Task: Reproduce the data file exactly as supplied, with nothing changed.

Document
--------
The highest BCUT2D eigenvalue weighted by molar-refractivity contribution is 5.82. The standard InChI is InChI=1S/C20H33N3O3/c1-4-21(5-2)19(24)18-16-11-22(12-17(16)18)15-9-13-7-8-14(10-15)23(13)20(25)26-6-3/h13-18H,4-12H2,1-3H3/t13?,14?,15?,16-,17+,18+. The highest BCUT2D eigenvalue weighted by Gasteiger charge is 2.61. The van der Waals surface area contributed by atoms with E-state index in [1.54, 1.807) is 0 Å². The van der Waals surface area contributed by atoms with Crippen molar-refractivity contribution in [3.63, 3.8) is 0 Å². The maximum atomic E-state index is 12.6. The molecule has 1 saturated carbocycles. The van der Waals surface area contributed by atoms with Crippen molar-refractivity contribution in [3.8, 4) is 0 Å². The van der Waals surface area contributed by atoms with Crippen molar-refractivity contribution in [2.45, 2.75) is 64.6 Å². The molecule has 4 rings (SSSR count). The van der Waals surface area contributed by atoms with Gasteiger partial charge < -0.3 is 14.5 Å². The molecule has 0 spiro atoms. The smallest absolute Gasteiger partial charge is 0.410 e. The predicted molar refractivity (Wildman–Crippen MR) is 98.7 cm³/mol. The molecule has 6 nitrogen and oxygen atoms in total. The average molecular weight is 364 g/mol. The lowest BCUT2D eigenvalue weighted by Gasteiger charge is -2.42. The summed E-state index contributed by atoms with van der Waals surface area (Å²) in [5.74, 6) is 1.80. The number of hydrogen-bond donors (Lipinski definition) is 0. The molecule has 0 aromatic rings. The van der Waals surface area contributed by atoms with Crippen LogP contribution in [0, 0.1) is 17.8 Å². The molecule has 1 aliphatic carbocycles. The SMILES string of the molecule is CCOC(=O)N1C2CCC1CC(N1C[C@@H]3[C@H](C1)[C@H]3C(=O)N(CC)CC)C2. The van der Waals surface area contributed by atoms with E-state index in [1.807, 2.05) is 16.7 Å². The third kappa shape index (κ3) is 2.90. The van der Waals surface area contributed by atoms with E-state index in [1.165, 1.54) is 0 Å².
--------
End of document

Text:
The highest BCUT2D eigenvalue weighted by molar-refractivity contribution is 5.82. The standard InChI is InChI=1S/C20H33N3O3/c1-4-21(5-2)19(24)18-16-11-22(12-17(16)18)15-9-13-7-8-14(10-15)23(13)20(25)26-6-3/h13-18H,4-12H2,1-3H3/t13?,14?,15?,16-,17+,18+. The highest BCUT2D eigenvalue weighted by Gasteiger charge is 2.61. The van der Waals surface area contributed by atoms with E-state index in [1.54, 1.807) is 0 Å². The van der Waals surface area contributed by atoms with Crippen molar-refractivity contribution in [3.63, 3.8) is 0 Å². The maximum atomic E-state index is 12.6. The molecule has 1 saturated carbocycles. The van der Waals surface area contributed by atoms with Crippen molar-refractivity contribution in [3.8, 4) is 0 Å². The van der Waals surface area contributed by atoms with Crippen molar-refractivity contribution in [2.45, 2.75) is 64.6 Å². The molecule has 4 rings (SSSR count). The van der Waals surface area contributed by atoms with Gasteiger partial charge < -0.3 is 14.5 Å². The molecule has 0 spiro atoms. The smallest absolute Gasteiger partial charge is 0.410 e. The predicted molar refractivity (Wildman–Crippen MR) is 98.7 cm³/mol. The molecule has 6 nitrogen and oxygen atoms in total. The average molecular weight is 364 g/mol. The lowest BCUT2D eigenvalue weighted by Gasteiger charge is -2.42. The summed E-state index contributed by atoms with van der Waals surface area (Å²) in [5.74, 6) is 1.80. The number of hydrogen-bond donors (Lipinski definition) is 0. The molecule has 0 aromatic rings. The van der Waals surface area contributed by atoms with Crippen LogP contribution in [0, 0.1) is 17.8 Å². The molecule has 1 aliphatic carbocycles. The SMILES string of the molecule is CCOC(=O)N1C2CCC1CC(N1C[C@@H]3[C@H](C1)[C@H]3C(=O)N(CC)CC)C2. The van der Waals surface area contributed by atoms with E-state index in [1.807, 2.05) is 16.7 Å². The third kappa shape index (κ3) is 2.90. The van der Waals surface area contributed by atoms with E-state index in [1.165, 1.54) is 0 Å².